Draft projection: Round 2/Early Round 3

6. Deone Bucannon, Washington State: At 6-1, 211, Bucannon is an old-school strong safety in size and on tape -- he's at his best when he's near the line of scrimmage, looking to take someone's head off in run support or defending short passes. He's got intriguing potential in coverage, as evidenced by his six interceptions in 2013, but he'll have to learn better field discipline -- right now, he has an alarming tendency to scream right past plays because he's going so fast. And a raw backpedal will limit him in advanced coverage until he works that out, but as a developmental prospect who can play certain roles right away, he'll make some NFL team happy. With 114 tackles and three forced fumbles in 2013, he's clearly set up to be a stopper.

Draft projection: Round 3

7. Dion Bailey, USC: With five interceptions and six passes defensed in 2013, Bailey made his case as one of the better defensive backs in the Pac-12, and he shows up as a versatile, fluid player on tape. He will get a bit too aggressive at times, and he shows up a hair late in coverage occasionally, but as a coverage safety in any scheme, he's got a lot of potential.

Draft projection: Round 3

8. Craig Loston, LSU: Loston replaced 49ers 2013 first-rounder Eric Reid as the enforcer in the Tigers' defense last season, and he proved the wisdom of his decision to stay in school by increasing his interception total from two to three from 2012 to 2013, along with slight upticks in tackles and tackles for loss. He's not an elite cover guy, which will limit his prospects in the pros, but as a downhill tackler, he's got few peers at his position in this class.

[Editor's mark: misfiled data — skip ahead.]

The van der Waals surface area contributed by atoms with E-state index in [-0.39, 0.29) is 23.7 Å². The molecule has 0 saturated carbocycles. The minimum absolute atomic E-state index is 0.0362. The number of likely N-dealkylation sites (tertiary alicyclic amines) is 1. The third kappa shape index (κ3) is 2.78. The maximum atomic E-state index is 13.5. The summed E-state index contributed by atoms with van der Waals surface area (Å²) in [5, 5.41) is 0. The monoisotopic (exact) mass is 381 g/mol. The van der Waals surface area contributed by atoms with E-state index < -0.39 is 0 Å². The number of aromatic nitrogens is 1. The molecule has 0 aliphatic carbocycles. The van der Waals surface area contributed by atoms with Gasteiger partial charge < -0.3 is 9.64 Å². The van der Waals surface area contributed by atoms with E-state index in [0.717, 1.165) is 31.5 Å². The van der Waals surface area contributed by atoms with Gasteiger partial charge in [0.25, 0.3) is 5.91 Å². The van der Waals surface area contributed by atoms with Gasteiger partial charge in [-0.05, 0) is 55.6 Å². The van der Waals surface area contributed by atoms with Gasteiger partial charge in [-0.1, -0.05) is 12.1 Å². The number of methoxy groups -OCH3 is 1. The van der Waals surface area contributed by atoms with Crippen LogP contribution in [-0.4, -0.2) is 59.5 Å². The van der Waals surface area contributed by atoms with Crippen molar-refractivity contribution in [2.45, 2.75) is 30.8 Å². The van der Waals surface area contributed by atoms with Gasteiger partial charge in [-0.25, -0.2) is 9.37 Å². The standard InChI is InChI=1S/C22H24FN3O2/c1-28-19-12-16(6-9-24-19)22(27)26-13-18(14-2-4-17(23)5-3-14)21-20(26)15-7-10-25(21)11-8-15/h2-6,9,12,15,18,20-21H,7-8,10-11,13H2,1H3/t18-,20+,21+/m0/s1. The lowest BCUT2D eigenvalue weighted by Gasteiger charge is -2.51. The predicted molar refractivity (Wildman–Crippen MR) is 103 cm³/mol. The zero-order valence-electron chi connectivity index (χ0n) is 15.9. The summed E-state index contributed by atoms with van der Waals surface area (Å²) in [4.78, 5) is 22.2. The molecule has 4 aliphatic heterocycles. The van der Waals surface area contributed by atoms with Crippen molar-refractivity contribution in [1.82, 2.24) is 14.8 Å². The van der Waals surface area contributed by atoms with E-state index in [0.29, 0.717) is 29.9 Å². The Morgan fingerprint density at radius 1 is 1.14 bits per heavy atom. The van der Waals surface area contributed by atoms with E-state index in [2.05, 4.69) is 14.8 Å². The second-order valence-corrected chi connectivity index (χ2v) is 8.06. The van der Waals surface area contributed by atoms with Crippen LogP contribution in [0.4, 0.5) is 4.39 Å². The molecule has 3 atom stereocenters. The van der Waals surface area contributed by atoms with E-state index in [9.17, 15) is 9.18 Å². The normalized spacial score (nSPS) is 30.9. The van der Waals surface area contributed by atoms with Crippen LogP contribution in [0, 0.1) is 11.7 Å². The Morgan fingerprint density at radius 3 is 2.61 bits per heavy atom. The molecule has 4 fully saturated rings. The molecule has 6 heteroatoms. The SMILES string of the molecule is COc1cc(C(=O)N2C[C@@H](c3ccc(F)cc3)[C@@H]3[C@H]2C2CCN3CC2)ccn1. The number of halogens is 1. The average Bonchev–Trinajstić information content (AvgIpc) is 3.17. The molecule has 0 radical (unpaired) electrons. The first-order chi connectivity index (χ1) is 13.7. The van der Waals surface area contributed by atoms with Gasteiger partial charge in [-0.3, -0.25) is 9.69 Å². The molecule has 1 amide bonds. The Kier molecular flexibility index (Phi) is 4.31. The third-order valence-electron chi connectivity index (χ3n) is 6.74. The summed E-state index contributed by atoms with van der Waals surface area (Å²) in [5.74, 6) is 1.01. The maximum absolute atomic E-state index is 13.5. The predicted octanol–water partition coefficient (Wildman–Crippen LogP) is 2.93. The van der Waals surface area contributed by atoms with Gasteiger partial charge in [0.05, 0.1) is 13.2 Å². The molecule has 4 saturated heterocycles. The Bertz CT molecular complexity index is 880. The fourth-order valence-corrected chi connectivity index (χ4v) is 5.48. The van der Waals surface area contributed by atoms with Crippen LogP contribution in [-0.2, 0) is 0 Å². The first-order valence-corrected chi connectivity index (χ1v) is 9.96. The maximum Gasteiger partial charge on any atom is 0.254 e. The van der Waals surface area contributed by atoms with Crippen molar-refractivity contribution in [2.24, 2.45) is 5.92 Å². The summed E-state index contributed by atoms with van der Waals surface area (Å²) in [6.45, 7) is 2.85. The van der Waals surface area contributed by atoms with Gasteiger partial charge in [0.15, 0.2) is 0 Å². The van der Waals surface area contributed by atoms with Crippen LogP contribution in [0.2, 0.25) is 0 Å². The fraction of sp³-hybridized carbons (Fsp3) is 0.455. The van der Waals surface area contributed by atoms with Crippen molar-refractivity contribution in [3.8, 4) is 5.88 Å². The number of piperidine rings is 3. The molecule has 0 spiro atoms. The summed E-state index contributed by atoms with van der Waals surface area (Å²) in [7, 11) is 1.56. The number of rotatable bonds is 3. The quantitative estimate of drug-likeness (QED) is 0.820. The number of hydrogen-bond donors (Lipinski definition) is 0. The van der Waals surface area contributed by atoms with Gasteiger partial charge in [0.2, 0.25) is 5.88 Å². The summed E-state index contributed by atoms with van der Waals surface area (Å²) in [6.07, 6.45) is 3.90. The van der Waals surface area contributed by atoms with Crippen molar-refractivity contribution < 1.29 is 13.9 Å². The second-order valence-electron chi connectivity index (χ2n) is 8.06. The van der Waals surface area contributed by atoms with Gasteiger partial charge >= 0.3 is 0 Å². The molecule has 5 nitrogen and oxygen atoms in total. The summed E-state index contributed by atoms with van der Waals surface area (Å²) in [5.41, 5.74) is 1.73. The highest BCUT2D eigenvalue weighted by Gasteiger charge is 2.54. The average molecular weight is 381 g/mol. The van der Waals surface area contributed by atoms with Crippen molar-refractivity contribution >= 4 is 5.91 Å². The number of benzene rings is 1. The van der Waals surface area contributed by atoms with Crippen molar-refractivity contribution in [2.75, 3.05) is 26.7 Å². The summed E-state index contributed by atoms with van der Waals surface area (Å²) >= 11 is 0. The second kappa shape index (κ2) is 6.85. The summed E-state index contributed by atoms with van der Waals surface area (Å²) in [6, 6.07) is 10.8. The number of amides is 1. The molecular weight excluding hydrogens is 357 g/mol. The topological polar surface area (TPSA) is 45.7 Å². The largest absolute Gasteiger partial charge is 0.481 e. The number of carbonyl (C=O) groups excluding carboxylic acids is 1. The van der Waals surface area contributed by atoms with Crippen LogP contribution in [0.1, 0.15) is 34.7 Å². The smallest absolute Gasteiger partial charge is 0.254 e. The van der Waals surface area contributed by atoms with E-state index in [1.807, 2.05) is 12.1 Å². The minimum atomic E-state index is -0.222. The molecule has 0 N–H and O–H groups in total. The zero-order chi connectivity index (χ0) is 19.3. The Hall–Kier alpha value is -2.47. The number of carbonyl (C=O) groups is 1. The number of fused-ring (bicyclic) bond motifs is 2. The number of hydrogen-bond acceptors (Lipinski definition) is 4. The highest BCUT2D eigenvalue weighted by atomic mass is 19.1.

Draft projection: Round 4

9. Ahmad Dixon, Baylor: Dixon is a raw prospect in some areas, to be sure, but there's a lot to like about a 6-foot, 212-pound safety who flies up to make plays in the run game and tackles very aggressively. Right now, he's more a pure strong safety, though -- he battles coverage recognition issues and he will get lost at times. He jumps routes more than he covers deep. That said, he's got the skill set to excel for an NFL team with clearly-defined free/strong safety roles.

Draft projection: Round 4

10. Dezmen Southward, Wisconsin: Southward played in a school-record 54 games in his collegiate career, which is a pretty amazing stat for a guy who started playing football as a high school senior. An injury kept him out of the combine drills, but he was able to overcome that at his pro day in early March, running a 4.38 40-yard dash at 6-0, 211. As you'd imagine, he's got a few things to learn (especially in coverage), but Southward is one of the more interesting athletes at any position in this class.

Draft projection: Round 4